With the high level of volcanic activity in Japan, it is no surprise that the country boasts many natural hot springs. These hot springs, or onsen, attract international and domestic visitors alike. From clear, steaming pools, to iron-rich baths, there are variety of bathing experiences to be had. Each soak refreshes the senses and the body. alike. A dip in any one of Japan's famous hot springs is said to aid stress, exhaustion, and other health concerns. Over the centuries, resort towns have sprung up about these natural wonders, providing excellent food, entertainment, and shopping.
While there are many options for experiencing onsen culture, we've selected ten of the most popular onsen in Japan today.
Steam rises from a pool at Yufuin. Source: Yasuhiro from Tokyo, Japan via Wikimedia Commons.
Located in Oita Prefecture in Kyushu, Yufuin Onsen rests in the shadow of Mt. Yufu. Resting in a valley surrounded by mountains, this onsen is ideal for open air baths. Visitors can take in the scenery and the beauty of Kirin Lake during their visit. In addition to its natural wonders, Yufuin offers many other attractions such as a host of restaurants and shops, as well as several museums. Yufuin Onsen is consistently ranked as a top hot springs destination.
Kusatsu Onsen at Night. Source: inf_supTJ via Flickr.
Kusatsu Onsen is known the quality of the water that fills its hot springs. Located in Gunma Prefecture, this onsen is also known for the yubatake, or "hot water field," in the middle of town. As water springs from the earth, it is too hot for bathing. The water temperature is brought down through the practice of yumomi, where the water is manually cooled to bathing temperature with large wooden paddles.
Sengen shine near Arima Onsen. Source: Pelican via Flickr.
Within an easy train ride of Kyoto, Kobe, and Osaka. Arima Onsen is located in Hyogo Prefecture. This historic area is best known for its specialty baths. The akayu, or "red bath," gets its name from the dark color caused by the water's natural iron content. This mineral-rich bath is also known as the "golden spring." Another specialty bath is known as ginsen, meaning "silver spring." While the water lacks surprising colors, the water is naturally carbonated.
View of Gero. Source: 663highland, via Wikimedia Commons.
Located in Gifu prefecture, Gero Onsen provides natural beauty and historical character. Like Kusatsu and Arima, Gero Onsen has been praised for its superior baths since the Muromachi period (1392-1573). The three public bathhouses offer a variety of bathing experiences, while nearby waterfalls and lava flows provide natural attractions to visit in between soaks in the hot springs.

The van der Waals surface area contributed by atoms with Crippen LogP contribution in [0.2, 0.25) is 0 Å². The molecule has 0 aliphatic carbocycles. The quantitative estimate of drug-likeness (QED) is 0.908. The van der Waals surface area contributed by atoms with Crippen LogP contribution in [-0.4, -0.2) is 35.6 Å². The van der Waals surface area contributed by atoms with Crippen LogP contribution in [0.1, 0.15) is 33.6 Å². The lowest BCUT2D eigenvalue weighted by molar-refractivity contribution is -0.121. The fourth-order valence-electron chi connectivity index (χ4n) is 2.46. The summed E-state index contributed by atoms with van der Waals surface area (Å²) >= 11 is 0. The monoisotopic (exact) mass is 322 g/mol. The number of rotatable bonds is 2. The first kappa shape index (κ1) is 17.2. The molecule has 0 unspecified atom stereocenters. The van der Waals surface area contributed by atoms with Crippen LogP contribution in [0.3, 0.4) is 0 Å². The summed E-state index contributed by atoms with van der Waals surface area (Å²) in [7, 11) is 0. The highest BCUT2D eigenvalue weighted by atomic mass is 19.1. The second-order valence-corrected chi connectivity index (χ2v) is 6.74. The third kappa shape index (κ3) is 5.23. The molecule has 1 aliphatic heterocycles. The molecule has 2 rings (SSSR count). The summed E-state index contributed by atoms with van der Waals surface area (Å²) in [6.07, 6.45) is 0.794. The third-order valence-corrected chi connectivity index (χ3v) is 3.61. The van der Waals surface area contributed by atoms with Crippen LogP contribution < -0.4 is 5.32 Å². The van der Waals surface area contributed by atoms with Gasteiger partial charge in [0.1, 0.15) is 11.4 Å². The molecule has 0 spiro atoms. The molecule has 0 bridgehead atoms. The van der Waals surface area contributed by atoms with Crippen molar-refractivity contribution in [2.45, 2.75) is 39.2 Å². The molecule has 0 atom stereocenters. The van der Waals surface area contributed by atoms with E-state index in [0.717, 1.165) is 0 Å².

Dogo Onsen Honkan. Source: Wei-Te Wong via Flickr.
Dogo Onsen has been an popular destination since the writing of The Tale of Genji in the 11th century. Located in Ehime Prefecture, the focal point of this historic hot springs is its stunning main building. Dating to 1894, this multistory bathhouse is listed Important Cultural Property. It is said that this historic structure inspired the design of the supernatural bathhouse in Hayao Miyazaki's film Spirited Away. In addition, Dogo Onsen is home to an annual art festival.
A steaming bath at Beppu Onsen. Source: tjabeljan via Flickr.
Beppu is a resort town in Oita Prefecture. Beppu Onsen is one of eight distinct onsen areas in town, which include Hamawaki, Kanikaiji, Hotta, Myouban, Kannawa and Shibaseki. Each has a different character and bathing experience. Plans are in place to build a onsen amusement as well! Beppu is known for particularly thick steam from some baths. These pools are more of a spectacle than a bathing choice. The thick steam results from soaring temperatures that are far too hot to sit in.
Ryokan guests strolling through the streets of Kinosaki Onsen at night. Source: Nishimoriya Kinosaki Onsen via Flickr.
Kinosaki in home to seven public baths and a vast array of traditional Japanese inns. Located in Hyogo Prefecture, these hot springs have attracted bathers for more than 1,000 years, when pilgrims were said to have climbed the mountain to enjoy the warmth and healing power of the water.
Stunning Landscape outside Noboribetsu Onsen. Source: MIKKI Yoshihito via Flickr.
To the north in Hokkaido, Noboribetsu Onsen offers a snowy bathing experience. Under an hour from Sapporo by train, Noboribetsu Onsen offers a variety of bathing options, including sulfur, iron, and hydrogen baths. This onsen is also known for the nearby Hell Valley, named for the clouds of steam emitted from the earth. While Hell themed drinks and food can be found throughout the year, each August a Hell-themed festival is held, complete with elaborate floats and fireworks.
View of Mt. Fuji. Source: Antonio Fucito via Flickr.
Only 1.5 hours from Tokyo, Hakone offers a quick escape from the city. The hot springs are surrounded by traditional inns and plentiful shopping. The popularity of Hakone stems not only from its convenience, but also for the breathtaking views of Mt. Fuji. Nestled within the mountains at the edge of Lake Ashi, visitors can take in views of Japan's most sacred mountain from their bath.
From lush forests to Toshogu Shrine, a visit to Kinugawa offers more than a bath. Kinugawa Onsen is located in Nikko, an area known for its striking natural beauty. Waterfalls, wooded trails, and rivers create a beautiful backdrop for the bath, while inviting adventures beyond the tub.